In fact, when the pandemic first spread across the United States, the UAW refused to call out its membership to shut down production and protect workers from infection. The rank-and-file, however, decided to down their tools and launched a series of wildcat actions, which compelled the closure of most auto plants. According to a July 2020 study reported by CBS News, the economic shutdowns initiated by workers “saved between 900,000 and 2.7 million U.S. lives” in the first wave of the pandemic.
The shutdowns were limited and uncoordinated, only lasting a short time, as Democrats and Republicans passed a bill giving mountains of cash to Wall Street banks and corporations. Soon after, the UAW played a key part in the drive to reopen auto plants, over massive opposition, so that workers could produce the profits to repay the corporate bailout.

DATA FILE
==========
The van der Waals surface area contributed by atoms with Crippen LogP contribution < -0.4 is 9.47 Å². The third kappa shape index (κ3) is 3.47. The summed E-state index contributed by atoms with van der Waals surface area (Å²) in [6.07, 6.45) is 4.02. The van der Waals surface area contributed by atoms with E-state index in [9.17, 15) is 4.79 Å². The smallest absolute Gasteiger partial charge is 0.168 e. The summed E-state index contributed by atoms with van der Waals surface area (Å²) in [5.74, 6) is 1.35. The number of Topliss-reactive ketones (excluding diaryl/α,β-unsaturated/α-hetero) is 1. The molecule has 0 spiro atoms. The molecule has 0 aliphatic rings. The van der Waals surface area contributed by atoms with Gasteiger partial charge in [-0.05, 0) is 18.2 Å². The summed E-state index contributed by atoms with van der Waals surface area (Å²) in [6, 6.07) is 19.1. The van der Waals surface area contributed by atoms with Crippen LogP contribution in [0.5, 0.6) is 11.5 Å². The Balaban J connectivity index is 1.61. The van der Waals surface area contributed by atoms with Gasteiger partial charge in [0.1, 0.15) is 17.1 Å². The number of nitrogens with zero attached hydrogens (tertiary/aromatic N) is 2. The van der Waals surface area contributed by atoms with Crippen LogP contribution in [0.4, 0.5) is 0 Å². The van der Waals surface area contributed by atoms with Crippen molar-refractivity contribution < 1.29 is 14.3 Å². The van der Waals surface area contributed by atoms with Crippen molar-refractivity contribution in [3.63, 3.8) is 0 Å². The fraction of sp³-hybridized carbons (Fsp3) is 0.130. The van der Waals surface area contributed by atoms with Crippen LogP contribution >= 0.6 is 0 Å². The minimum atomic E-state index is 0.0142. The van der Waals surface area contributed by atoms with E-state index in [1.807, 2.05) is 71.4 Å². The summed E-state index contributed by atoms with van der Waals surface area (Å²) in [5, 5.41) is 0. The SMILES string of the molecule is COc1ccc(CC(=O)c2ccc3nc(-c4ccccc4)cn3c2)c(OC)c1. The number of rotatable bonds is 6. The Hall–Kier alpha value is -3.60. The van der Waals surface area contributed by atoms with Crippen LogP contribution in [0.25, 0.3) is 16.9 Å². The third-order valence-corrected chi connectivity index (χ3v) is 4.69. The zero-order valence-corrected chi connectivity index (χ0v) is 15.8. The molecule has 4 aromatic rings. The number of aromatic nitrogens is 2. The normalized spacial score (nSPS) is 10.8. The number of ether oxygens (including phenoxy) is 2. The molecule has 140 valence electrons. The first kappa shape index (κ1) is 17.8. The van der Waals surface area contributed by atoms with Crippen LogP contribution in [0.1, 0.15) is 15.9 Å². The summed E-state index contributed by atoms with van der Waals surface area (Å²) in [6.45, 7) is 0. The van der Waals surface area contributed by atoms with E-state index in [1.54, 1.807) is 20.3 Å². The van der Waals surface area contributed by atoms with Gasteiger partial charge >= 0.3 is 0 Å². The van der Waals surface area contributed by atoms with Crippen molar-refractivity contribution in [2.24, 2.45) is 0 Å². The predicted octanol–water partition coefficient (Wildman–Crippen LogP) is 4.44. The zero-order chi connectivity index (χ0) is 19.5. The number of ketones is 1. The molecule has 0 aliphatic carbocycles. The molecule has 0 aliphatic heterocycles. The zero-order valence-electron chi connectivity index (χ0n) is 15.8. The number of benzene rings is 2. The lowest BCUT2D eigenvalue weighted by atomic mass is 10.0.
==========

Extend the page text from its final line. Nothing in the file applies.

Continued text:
An April report assessing Mack Trucks’ first quarter shows “deliveries increased 17 percent in the first quarter of 2021 compared to 2020, up from 5,501 units to 6,456 units in 2021,” according to the WFMZ local news. The news outlet cites comments by Volvo Group CEO Martin Lundstedt, who states, “The global supply chain for semiconductors as well as for other components remains very unstable and the uncertainty about the development is high.”
This has since come to pass, as numerous shifts at the Macungie plant have been furloughed for weeks at a time. However, these shutdowns have been the result of parts shortages, not health concerns.